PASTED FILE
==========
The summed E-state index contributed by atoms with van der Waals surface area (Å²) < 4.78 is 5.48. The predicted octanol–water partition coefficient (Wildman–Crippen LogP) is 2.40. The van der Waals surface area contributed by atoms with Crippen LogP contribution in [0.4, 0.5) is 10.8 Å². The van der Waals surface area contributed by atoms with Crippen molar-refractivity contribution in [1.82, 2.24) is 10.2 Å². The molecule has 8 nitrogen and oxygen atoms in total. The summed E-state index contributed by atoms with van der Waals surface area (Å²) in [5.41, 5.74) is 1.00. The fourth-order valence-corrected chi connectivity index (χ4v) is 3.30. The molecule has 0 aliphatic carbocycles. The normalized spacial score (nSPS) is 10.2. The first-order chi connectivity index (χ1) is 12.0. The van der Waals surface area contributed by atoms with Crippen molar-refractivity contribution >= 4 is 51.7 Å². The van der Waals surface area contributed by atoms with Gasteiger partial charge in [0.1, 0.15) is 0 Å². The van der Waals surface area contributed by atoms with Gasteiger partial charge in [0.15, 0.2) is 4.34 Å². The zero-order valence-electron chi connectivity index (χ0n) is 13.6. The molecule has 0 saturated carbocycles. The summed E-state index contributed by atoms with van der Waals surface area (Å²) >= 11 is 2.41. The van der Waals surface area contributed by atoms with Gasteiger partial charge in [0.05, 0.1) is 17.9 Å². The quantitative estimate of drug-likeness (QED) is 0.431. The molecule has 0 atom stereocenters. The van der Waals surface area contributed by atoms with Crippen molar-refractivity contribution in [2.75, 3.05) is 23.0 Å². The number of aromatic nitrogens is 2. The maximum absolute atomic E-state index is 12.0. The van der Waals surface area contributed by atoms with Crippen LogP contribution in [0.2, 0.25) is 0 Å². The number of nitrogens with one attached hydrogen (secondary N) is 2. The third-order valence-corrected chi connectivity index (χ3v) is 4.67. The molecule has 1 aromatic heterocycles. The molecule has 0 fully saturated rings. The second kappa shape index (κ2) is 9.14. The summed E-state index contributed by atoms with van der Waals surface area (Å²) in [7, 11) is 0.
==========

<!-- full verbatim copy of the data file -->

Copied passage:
The summed E-state index contributed by atoms with van der Waals surface area (Å²) < 4.78 is 5.48. The predicted octanol–water partition coefficient (Wildman–Crippen LogP) is 2.40. The van der Waals surface area contributed by atoms with Crippen LogP contribution in [0.4, 0.5) is 10.8 Å². The van der Waals surface area contributed by atoms with Crippen molar-refractivity contribution in [1.82, 2.24) is 10.2 Å². The molecule has 8 nitrogen and oxygen atoms in total. The summed E-state index contributed by atoms with van der Waals surface area (Å²) in [5.41, 5.74) is 1.00. The fourth-order valence-corrected chi connectivity index (χ4v) is 3.30. The molecule has 0 aliphatic carbocycles. The normalized spacial score (nSPS) is 10.2. The first-order chi connectivity index (χ1) is 12.0. The van der Waals surface area contributed by atoms with Crippen molar-refractivity contribution >= 4 is 51.7 Å². The van der Waals surface area contributed by atoms with Gasteiger partial charge in [0.1, 0.15) is 0 Å². The van der Waals surface area contributed by atoms with Gasteiger partial charge in [0.15, 0.2) is 4.34 Å². The zero-order valence-electron chi connectivity index (χ0n) is 13.6. The molecule has 0 saturated carbocycles. The summed E-state index contributed by atoms with van der Waals surface area (Å²) >= 11 is 2.41. The van der Waals surface area contributed by atoms with Gasteiger partial charge in [0.05, 0.1) is 17.9 Å². The quantitative estimate of drug-likeness (QED) is 0.431. The molecule has 0 atom stereocenters. The van der Waals surface area contributed by atoms with Crippen molar-refractivity contribution in [2.75, 3.05) is 23.0 Å². The number of aromatic nitrogens is 2. The maximum absolute atomic E-state index is 12.0. The van der Waals surface area contributed by atoms with Crippen LogP contribution in [0.2, 0.25) is 0 Å². The number of nitrogens with one attached hydrogen (secondary N) is 2. The third-order valence-corrected chi connectivity index (χ3v) is 4.67. The molecule has 1 aromatic heterocycles. The molecule has 0 fully saturated rings. The second kappa shape index (κ2) is 9.14. The summed E-state index contributed by atoms with van der Waals surface area (Å²) in [7, 11) is 0.